• 5. World tour on virtual schools Hundreds in US (268 noted, 200 more at least) and Canada (35) – and Latin America Several (29) in Australia/New Zealand: Te Kura But very few in Oceania (and Caribbean) A few in Africa (far north and far south) “Thought” to be few and/or to have died out in Europe – NOT TRUE (70 or more) Asia much less clear to us (20?) –maybe collaborative work can find the true number
  • 6. Europe Europe in our sense includes not only the EU but the countries in geographic Europe including Turkey, all Russia and the Caucasus Around 70 virtual schools identified Likely to be over 100 However, most countries have only one or two Main exceptions are UK (10+), Spain (10+), Finland (a network) and Sweden (3 main ones)
  • 7. Outputs of the project Brochure and Wiki Handbook – 2 volumes – World Tour Newsletter every 2 months in 2011-2012 Case studies – see next slide Many specific reports – now public – including  Innovative Good Practice  Teacher Training – by Prof Niki Davis  Critical Success Factors And Final Report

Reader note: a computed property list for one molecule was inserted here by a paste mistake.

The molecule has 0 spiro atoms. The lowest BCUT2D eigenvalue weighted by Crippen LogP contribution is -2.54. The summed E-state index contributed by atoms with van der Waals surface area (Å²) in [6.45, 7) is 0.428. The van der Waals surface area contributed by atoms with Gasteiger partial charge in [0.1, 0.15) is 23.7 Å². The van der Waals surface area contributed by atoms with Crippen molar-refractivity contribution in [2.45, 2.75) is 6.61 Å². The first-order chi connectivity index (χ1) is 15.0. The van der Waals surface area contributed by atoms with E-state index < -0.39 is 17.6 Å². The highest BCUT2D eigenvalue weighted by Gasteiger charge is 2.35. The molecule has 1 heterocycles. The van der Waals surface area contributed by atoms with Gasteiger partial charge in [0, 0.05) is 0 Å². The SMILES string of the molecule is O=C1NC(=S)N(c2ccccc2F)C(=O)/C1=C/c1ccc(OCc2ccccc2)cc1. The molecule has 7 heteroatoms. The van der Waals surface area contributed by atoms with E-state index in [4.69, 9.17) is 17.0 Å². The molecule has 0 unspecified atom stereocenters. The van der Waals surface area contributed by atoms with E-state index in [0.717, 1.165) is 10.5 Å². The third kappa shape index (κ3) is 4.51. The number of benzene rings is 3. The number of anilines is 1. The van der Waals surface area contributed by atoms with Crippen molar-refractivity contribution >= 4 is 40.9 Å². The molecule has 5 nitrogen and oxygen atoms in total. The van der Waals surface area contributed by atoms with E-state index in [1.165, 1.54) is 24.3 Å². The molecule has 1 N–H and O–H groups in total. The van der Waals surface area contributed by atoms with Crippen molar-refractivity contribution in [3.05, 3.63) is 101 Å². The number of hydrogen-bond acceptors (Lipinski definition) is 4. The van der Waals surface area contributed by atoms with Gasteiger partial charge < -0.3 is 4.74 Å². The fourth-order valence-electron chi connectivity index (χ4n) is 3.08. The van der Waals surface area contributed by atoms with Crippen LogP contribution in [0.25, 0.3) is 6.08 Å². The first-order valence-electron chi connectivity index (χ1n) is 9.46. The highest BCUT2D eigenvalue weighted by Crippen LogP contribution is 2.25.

• 8. Three virtual schools to ponder Sofia Distans – Sweden (more asynch)  http://www.virtualcampuses.eu/index.php/Sofia_Distans undervisning - and video (play these later) Interhigh – Wales (more synch) - video  http://www.virtualcampuses.eu/index.php/InterHigh Escola Movel – Portugal - video  http://virtualcampuses.eu/index.php/Escola_Movel And five more: Bednet (Belgium), iScoil (Ireland) Nettilukio (Finland), Wereldschool (Netherlands), Vidusskola (Latvia)
  • 9. And outside Europe Credenda (Canada) Open High School, Sydney (Australia) Brisbane School of Distance Education (Australia) Open Polytechnic (New Zealand) – a virtual college (I could say a lot more about these – and see Coda) Other interesting examples include Pamoja Education (for IB) and Open High School Turkey